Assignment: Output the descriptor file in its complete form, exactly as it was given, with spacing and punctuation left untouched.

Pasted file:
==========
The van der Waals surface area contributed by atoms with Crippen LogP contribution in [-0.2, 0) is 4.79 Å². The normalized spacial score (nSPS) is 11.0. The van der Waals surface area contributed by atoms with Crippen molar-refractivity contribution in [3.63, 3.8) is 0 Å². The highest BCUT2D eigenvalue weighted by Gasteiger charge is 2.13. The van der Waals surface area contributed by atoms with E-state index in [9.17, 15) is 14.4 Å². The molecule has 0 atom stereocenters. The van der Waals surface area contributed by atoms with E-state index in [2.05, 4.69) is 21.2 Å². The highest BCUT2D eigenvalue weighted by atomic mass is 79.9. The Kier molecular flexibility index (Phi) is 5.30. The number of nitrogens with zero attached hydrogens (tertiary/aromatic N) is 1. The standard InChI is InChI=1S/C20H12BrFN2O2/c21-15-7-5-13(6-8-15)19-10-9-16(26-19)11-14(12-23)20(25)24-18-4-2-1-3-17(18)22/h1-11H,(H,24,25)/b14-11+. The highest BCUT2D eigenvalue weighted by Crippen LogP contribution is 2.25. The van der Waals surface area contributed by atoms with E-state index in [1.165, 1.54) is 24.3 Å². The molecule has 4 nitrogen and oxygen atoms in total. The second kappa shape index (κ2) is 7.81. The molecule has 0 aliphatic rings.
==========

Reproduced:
The van der Waals surface area contributed by atoms with Crippen LogP contribution in [-0.2, 0) is 4.79 Å². The normalized spacial score (nSPS) is 11.0. The van der Waals surface area contributed by atoms with Crippen molar-refractivity contribution in [3.63, 3.8) is 0 Å². The highest BCUT2D eigenvalue weighted by Gasteiger charge is 2.13. The van der Waals surface area contributed by atoms with E-state index in [9.17, 15) is 14.4 Å². The molecule has 0 atom stereocenters. The van der Waals surface area contributed by atoms with E-state index in [2.05, 4.69) is 21.2 Å². The highest BCUT2D eigenvalue weighted by atomic mass is 79.9. The Kier molecular flexibility index (Phi) is 5.30. The number of nitrogens with zero attached hydrogens (tertiary/aromatic N) is 1. The standard InChI is InChI=1S/C20H12BrFN2O2/c21-15-7-5-13(6-8-15)19-10-9-16(26-19)11-14(12-23)20(25)24-18-4-2-1-3-17(18)22/h1-11H,(H,24,25)/b14-11+. The highest BCUT2D eigenvalue weighted by Crippen LogP contribution is 2.25. The van der Waals surface area contributed by atoms with E-state index in [1.165, 1.54) is 24.3 Å². The molecule has 4 nitrogen and oxygen atoms in total. The second kappa shape index (κ2) is 7.81. The molecule has 0 aliphatic rings.